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When and how to DIY a minisplit


We learned a huge amount during our recent Minisplit install, and I thought I'd try to sum up the most salient points in one post to help others who might want to follow in our footsteps.

First --- is a minisplit a good idea in a trailer? Most installers told us no because the rooms at the far ends of the mobile home won't receive uniform Heat. We're used to heating with a wood stove, though, and don't mind using space heaters at the extremities to top off heat as necessary. We figured the much higher efficiency of a minisplit compared to a mainstream electric furnace or traditional heat pump counteract this slight downside and we still feel that way after enjoying our new device for a few blissful days.

A slightly more tricky issue is the potential for water lines to freeze. I hadn't realized that trailers are designed with air-duct heating in mind, so the water lines run beside the air lines under the trailer. We'll keep you posted if this issue materializes and requires an outside-the-box fix.


Next, let's look at the pros and cons of DIY versus the Traditional Route of paying to have a minisplit installed by a pro. After calling pretty much every HVAC company in the area, I've discovered that a minisplit like the one we got for $1,300 from Home Depot (plus about $200 in tools, $50 for the wall bracket, and $225 for the final line work from a pro) would have cost us $5,000 to $8,000 if we'd gone the traditional route. So, yes, we saved big bucks doing a lot of the work ourselves.

On the downside, we won't have the support of a licensed dealership behind us if anything goes wrong. And it's possible our machine won't be as long-lived as the Mitsubishi models several of the dealerships in the area are peddling. Once again, we'll cross that bridge when we come to it. For now, I'm pretty happy with getting such an efficient model on a shoestring budget.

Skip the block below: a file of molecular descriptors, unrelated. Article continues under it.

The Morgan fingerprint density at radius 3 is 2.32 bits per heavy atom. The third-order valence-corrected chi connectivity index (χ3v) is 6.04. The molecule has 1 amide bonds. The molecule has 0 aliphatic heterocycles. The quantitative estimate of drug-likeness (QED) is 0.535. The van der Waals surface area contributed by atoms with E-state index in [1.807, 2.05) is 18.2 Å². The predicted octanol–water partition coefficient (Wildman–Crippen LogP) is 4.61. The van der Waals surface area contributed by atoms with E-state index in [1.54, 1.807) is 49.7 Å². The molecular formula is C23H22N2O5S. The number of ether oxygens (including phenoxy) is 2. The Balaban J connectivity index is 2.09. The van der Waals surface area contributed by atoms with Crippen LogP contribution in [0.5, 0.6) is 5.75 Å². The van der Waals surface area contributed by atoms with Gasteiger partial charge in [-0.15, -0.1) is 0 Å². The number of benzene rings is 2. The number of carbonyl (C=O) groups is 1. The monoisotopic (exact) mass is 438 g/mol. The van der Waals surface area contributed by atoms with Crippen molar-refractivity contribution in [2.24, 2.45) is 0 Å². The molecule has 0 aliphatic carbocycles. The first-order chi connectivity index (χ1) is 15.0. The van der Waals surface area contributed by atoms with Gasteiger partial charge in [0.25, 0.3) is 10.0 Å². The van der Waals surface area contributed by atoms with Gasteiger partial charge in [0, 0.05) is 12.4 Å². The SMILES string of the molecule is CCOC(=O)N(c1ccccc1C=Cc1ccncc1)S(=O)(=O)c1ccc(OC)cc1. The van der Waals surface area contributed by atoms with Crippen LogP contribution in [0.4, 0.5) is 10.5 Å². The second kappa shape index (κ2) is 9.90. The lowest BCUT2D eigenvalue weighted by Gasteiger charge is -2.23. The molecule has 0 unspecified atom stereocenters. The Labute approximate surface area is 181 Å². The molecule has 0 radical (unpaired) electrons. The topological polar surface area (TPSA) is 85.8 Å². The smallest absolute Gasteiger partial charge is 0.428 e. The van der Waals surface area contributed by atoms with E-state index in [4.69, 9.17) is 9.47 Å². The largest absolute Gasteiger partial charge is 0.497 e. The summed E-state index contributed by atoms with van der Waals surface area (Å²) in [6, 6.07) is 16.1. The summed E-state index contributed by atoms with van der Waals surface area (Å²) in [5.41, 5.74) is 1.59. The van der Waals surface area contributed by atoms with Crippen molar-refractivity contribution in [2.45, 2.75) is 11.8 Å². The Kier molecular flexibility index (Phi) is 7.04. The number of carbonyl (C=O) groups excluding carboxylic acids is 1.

Finally, when do I recommend calling in a pro? A reasonably handy DIYer should have no problem installing both exterior and interior units themselves. Running the lines between them is actually less tricky than I'd thought as long as you take extreme care with making bends gently and slowly.

And the connections (with pre-flared lines like the ones that came in our kit) are less finnicky than I'd thought. Mark and I went to great lengths to buy fancy torque wrenches and get the tightness just right...but our tech finished the job with ordinary wrenches by feel. Basically, you just want the connections to be tight.

So what's it worth paying for? Go ahead and call in an HVAC expert to test the lines with nitrogen, pressurize them, then release the refrigerant from inside the unit. First of all, it's illegal to do this step yourself. Second, this is the tricky part that most benefits from fancy equipment. For $200, a pro will do it right...assuming you can find someone in your area willing to work on equipment not their own.



This post first appeared on Walden Effect: Homesteading And Simple Living, please read the originial post: here

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When and how to DIY a minisplit

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